8 Jones, R. K., Frohwirth, L., & Moore, A. M. (2013). More than poverty: Disruptive events among women having abortions in the USA. The Journal of Family Planning and Reproductive Health Care, 39(1), 36: “More than half (57%) of the women obtaining abortions experienced a potentially disruptive event within the last year, most
commonly unemployment (20%), separation from a partner (16%), falling behind on rent/mortgage (14%) and/or moving multiple times (12%).

9 Hall, M., Chappell, L. C., Parnell, B. L., Seed, P. T., & Bewley, S. (2014). Associations between intimate partner violence and termination of pregnancy: A systematic review and meta-analysis. PLoS Medicine, 11(1): “Among women who underwent TOP, reported rates of IPV in the preceding year ranged from 2.5% to 30%, while
lifetime rates of IPV in this population varied from 14% to 40%
.” (TOP refers to “termination of pregnancy” and IPV refers to “intimate partner violence”.)
10 Piper, C. and Kleinsman, J. Editorial Why are abortion advocates afraid of informed choice? The Nathaniel Report, 51, April 2017.
11 Greer, Germaine. The Whole Woman. Black Swan. London. 2011.

existing children, the extended family, and financial matters.12 Women contemplating an abortion are well aware of the broader ramifications of such a decision and it would be a moral and social disservice to them if the language and regulatory frameworks around abortion conveyed something different. The legal model for regulating abortions in New Zealand must acknowledge and account for this broader reality. A narrow framework focussed solely on the mother will not achieve this.
  1. If the law is to protect and promote genuine informed consent, then women contemplating abortion must be given the time and support required to make a genuine decision. A decision for an abortion can only be described as a truly ‘free’ choice’ if the woman knows there is tangible support (familial, financial, emotional, social) that enables her to choose to keep the child. This requires a parallel review of the social support structures that our society offers to women who are pregnant.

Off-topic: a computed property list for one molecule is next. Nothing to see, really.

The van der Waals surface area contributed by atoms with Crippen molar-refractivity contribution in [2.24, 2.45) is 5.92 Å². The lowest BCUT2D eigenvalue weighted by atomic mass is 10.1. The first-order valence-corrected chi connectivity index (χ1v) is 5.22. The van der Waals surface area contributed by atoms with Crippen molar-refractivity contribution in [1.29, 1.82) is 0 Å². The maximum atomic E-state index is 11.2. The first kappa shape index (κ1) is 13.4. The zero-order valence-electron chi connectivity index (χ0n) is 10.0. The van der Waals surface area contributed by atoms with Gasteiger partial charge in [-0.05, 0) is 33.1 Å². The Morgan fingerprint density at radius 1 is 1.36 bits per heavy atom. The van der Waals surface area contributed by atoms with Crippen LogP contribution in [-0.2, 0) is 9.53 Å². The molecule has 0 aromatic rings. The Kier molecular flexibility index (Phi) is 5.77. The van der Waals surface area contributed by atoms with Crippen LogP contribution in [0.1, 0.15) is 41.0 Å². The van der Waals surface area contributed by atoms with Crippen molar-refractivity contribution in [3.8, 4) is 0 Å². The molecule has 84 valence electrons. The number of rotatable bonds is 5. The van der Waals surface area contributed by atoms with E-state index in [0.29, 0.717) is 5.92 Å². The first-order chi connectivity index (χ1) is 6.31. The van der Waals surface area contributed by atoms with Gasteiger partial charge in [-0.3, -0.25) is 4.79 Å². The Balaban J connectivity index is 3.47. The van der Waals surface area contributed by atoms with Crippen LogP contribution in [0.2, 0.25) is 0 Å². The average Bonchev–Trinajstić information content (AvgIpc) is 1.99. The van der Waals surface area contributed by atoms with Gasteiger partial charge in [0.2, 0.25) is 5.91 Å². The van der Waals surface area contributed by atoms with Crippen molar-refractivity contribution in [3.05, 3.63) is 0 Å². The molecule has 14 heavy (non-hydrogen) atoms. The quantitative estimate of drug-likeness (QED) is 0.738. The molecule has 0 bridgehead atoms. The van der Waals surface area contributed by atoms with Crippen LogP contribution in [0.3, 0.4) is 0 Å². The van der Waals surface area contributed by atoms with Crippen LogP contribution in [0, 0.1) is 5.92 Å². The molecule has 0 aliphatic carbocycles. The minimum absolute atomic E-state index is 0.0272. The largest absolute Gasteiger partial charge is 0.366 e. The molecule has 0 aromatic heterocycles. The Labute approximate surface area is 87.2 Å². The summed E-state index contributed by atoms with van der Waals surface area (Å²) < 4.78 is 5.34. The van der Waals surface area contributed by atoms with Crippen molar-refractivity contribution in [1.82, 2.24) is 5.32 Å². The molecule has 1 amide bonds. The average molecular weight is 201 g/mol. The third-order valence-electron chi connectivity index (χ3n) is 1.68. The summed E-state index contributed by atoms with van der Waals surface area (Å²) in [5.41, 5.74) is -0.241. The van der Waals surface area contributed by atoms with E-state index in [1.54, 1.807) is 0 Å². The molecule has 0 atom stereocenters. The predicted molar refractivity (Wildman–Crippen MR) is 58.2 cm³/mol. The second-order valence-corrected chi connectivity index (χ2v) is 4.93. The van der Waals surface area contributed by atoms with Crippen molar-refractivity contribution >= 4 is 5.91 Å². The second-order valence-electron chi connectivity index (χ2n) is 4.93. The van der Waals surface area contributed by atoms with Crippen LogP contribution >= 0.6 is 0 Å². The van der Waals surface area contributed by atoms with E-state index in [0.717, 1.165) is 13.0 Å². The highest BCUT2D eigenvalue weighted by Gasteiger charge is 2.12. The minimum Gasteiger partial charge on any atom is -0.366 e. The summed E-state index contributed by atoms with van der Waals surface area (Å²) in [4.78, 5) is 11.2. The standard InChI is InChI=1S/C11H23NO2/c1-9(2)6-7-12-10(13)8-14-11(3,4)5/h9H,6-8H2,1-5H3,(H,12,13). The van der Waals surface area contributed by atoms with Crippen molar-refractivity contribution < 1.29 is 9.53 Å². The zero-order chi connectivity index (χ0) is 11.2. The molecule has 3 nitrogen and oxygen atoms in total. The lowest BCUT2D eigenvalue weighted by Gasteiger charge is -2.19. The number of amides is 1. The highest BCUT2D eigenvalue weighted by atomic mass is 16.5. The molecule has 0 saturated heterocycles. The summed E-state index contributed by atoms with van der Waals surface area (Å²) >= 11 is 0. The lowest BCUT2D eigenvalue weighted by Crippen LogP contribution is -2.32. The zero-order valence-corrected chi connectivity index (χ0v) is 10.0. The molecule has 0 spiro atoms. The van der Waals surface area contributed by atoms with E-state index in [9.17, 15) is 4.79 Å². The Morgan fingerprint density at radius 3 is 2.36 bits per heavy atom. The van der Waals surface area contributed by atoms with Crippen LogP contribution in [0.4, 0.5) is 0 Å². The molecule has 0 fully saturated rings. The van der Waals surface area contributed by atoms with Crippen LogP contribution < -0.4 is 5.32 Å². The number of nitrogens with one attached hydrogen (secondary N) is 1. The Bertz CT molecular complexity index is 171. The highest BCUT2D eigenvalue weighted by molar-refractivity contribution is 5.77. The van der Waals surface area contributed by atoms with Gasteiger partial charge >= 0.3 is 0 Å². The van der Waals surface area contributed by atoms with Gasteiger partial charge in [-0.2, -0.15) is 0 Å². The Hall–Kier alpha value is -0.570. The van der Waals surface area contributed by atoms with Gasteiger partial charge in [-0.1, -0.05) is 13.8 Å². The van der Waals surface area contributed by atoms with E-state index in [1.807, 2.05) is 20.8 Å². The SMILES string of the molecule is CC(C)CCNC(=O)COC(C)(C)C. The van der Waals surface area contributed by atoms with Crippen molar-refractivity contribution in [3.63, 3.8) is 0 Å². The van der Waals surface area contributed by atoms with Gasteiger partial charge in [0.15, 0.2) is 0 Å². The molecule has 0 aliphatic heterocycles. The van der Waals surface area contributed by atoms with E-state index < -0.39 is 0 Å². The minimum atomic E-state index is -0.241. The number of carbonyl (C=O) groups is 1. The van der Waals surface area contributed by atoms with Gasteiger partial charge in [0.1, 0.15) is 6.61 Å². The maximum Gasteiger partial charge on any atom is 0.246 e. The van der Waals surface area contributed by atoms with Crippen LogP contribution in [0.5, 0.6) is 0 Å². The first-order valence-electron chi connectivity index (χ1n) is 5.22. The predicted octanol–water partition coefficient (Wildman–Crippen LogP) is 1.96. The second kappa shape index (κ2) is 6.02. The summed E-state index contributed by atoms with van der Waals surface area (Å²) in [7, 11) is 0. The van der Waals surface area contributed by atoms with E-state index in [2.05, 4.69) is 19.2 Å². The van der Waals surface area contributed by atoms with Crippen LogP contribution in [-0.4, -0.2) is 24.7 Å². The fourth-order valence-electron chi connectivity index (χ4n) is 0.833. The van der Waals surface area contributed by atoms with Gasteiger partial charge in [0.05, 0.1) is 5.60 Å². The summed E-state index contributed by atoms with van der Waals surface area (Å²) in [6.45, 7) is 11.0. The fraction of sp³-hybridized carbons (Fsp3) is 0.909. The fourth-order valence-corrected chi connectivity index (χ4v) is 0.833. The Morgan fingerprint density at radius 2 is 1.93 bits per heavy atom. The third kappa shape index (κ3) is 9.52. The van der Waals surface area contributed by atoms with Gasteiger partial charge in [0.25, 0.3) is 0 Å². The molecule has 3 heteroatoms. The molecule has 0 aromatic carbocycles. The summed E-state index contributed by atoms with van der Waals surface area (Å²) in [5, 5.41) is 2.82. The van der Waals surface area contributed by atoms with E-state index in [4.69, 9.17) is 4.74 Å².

2. We note that the health risks associated with an abortion are widely acknowledged in the research literature. While there is some disagreement in the research literature about the extent of the negative health consequences of abortion for women, the negative effects on some women are incontestable. This provides a further reason in our minds for clearly laid out and robust processes, including the funding and availability of independent counselling provided by an individual or organisation other than the abortion provider.
  3. Referring again to the 2017 ASC Report, as well as the 2016 Report, we do agree that some of the language used in the present CS&A Act is outdated and clumsy and needs to be reviewed.
  4. Public awareness of the complexities of this issue is illustrated in the Curia Poll13 referred to above. Some of the findings of this poll include:
    1. 52 percent of respondents ‘generally support abortion’ but 29 percent ‘oppose’ and 19 percent were ‘unsure/refuse’;
    2. Of respondents aged 18 to 40 years, only 47 percent ‘support’ abortion, with 34 percent opposed and 19 percent ‘unsure/refuse’.
    3. 65 percent of respondents agree that society should work together to reduce the number of abortions; only 17 percent disagree;
    4. Of those who generally support abortion, 63 percent agree we should reduce the number of abortions.
    5. Only 9 percent of respondents support a time limit of 20 weeks (the current legal limit); 4 percent support time limits over 20 weeks; 41 percent support time limits of 15 weeks or less.